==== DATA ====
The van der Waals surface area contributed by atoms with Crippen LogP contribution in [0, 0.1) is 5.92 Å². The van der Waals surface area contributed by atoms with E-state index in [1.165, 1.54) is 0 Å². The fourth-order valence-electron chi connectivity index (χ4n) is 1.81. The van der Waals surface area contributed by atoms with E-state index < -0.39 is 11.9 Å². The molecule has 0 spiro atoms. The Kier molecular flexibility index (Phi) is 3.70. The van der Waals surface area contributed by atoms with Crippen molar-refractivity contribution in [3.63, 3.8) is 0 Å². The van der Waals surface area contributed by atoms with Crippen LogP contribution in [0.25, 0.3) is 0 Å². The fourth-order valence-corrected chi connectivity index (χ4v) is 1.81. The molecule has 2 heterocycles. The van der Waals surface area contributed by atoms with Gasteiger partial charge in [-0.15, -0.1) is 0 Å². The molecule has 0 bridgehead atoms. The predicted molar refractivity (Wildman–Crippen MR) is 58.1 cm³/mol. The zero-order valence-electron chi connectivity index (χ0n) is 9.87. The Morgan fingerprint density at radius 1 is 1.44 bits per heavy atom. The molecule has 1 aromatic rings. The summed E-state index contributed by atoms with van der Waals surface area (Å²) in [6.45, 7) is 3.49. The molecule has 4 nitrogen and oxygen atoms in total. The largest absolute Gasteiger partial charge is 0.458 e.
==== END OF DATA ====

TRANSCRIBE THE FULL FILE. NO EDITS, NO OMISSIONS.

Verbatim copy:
The van der Waals surface area contributed by atoms with Crippen LogP contribution in [0, 0.1) is 5.92 Å². The van der Waals surface area contributed by atoms with E-state index in [1.165, 1.54) is 0 Å². The fourth-order valence-electron chi connectivity index (χ4n) is 1.81. The van der Waals surface area contributed by atoms with E-state index < -0.39 is 11.9 Å². The molecule has 0 spiro atoms. The Kier molecular flexibility index (Phi) is 3.70. The van der Waals surface area contributed by atoms with Crippen molar-refractivity contribution in [3.63, 3.8) is 0 Å². The van der Waals surface area contributed by atoms with Crippen LogP contribution in [0.25, 0.3) is 0 Å². The fourth-order valence-corrected chi connectivity index (χ4v) is 1.81. The molecule has 2 heterocycles. The van der Waals surface area contributed by atoms with Gasteiger partial charge in [-0.15, -0.1) is 0 Å². The molecule has 0 bridgehead atoms. The predicted molar refractivity (Wildman–Crippen MR) is 58.1 cm³/mol. The zero-order valence-electron chi connectivity index (χ0n) is 9.87. The Morgan fingerprint density at radius 1 is 1.44 bits per heavy atom. The molecule has 1 aromatic rings. The summed E-state index contributed by atoms with van der Waals surface area (Å²) in [6.45, 7) is 3.49. The molecule has 4 nitrogen and oxygen atoms in total. The largest absolute Gasteiger partial charge is 0.458 e.